Transforming Tree Waste into Sustainable Resources
Wood Utilization in the Wake of Emerald Ash Borer: A Cambium Initiative
An exploration of innovative wood biomass management strategies, particularly in the context of the Emerald Ash Borer crisis in the Twin Cities.
A Progressive Approach in the Twin Cities
In the Twin Cities, a new approach to managing tree waste is emerging. Here, regulations stipulate that tree waste cannot be sent to landfills; instead, it must be processed for higher uses. This policy forms part of Minnesota’s wood material use hierarchy, prioritizing sustainable and valuable uses of wood.
Yet, challenges in scaling and sustaining efficient wood waste management persist. Cambium’s study, commissioned by the Partnership on Waste and Energy, reveals that despite a strong foundation, the system is strained. One local arborist described the situation in Minneapolis-St. Paul as a "powder keg ready to explode," indicating that policy alone isn't sufficient; continuous investment and support are essential for sustainable natural resource management.
The Emerald Ash Borer Crisis
The Emerald Ash Borer (EAB), an invasive beetle, poses a significant threat to ash trees in Minnesota. Since its discovery in 2009, EAB has put over 1 billion ash trees at risk. Projections suggest a surge in wood waste, particularly ash, in the coming years, emphasizing the need for effective management strategies.
Currently, most wood waste is processed for bioenergy, but with economic pressures and contractual changes, this may not be sustainable. Cambium’s team sought to identify alternative, higher-impact uses for wood waste.
Identifying Gaps and Opportunities
Our research involved engaging with over thirty stakeholders, from tree care companies to local businesses and community groups. This comprehensive approach provided insights into the current wood waste flow, revealing critical observations:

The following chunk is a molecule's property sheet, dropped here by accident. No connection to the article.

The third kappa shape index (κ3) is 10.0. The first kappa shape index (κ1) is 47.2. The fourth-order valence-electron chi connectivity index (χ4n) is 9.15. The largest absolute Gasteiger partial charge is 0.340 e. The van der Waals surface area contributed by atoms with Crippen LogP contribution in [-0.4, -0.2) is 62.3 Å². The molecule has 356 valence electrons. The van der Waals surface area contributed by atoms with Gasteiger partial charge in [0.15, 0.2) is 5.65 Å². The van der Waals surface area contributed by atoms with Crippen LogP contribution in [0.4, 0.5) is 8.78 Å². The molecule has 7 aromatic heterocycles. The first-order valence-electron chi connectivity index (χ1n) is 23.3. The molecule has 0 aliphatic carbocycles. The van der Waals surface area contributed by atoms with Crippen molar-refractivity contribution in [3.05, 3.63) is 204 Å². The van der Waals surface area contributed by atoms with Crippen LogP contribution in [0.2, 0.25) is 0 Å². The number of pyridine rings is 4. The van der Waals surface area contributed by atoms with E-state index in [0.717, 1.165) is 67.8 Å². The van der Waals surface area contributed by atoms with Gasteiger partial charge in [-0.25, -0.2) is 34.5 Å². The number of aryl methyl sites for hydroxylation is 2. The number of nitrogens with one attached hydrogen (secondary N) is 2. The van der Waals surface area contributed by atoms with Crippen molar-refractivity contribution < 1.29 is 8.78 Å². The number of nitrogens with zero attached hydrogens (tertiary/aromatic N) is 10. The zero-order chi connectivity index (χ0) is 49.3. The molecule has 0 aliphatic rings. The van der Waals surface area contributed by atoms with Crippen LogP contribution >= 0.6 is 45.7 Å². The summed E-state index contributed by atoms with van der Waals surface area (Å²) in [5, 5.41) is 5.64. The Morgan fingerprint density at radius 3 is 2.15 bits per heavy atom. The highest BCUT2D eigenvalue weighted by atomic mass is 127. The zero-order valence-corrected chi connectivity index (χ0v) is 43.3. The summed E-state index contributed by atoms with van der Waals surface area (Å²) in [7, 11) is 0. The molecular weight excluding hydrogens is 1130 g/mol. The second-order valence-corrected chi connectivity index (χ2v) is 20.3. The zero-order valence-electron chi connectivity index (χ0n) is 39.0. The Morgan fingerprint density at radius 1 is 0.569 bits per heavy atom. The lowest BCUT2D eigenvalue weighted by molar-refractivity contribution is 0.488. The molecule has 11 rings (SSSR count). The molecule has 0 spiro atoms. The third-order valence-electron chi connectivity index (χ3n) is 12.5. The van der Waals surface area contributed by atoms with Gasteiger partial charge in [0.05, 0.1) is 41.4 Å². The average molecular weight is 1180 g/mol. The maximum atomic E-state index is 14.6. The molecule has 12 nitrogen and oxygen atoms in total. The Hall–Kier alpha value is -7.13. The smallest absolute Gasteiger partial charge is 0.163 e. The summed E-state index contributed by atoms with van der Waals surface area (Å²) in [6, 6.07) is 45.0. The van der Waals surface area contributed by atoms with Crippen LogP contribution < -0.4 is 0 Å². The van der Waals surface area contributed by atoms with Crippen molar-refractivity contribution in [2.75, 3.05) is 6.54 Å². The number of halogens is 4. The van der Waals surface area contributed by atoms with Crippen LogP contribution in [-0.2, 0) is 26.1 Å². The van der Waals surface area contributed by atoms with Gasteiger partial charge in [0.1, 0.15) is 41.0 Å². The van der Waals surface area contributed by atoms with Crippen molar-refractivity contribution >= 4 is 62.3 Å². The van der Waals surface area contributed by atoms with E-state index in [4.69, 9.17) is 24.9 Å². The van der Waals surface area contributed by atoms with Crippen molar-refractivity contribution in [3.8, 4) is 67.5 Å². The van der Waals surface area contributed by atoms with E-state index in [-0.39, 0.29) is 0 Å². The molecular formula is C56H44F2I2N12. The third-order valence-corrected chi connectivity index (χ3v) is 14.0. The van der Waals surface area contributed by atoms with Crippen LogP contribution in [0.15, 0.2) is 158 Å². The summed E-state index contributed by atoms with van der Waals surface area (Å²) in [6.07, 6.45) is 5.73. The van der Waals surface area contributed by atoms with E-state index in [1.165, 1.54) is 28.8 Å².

There's heavy reliance on bioenergy as a final outlet for wood biomass.
Tree care companies, as primary generators of wood waste, play a crucial role in determining how this biomass is utilized.
A significant portion of wood waste is transferred to the metro area for processing.
There's potential to redirect more wood waste into products like lumber and biochar.
The Twin Cities as a Model for Future Wood Waste Management
The Twin Cities’ response to the EAB crisis can serve as a model for other regions. In evaluating wood utilization strategies, we considered economic, environmental, and social factors. Our study details eight specific recommendations for the Twin Cities, outlining a framework for urban wood utilization.
These strategies, viewed as non-linear pillars, involve education, policy, and scalable program development. The success in Minnesota underscores the need for interconnectedness among stakeholders and a balanced approach to managing natural resources.
A Call to Action
Cambium’s work in the Twin Cities highlights the necessity of collaborative, multifaceted strategies in managing wood waste. To prioritize people and planet, we must embrace the complexity of these challenges and work together towards sustainable solutions.
To delve deeper into our Twin Cities Metro Area EAB Wood Waste Study, follow this link.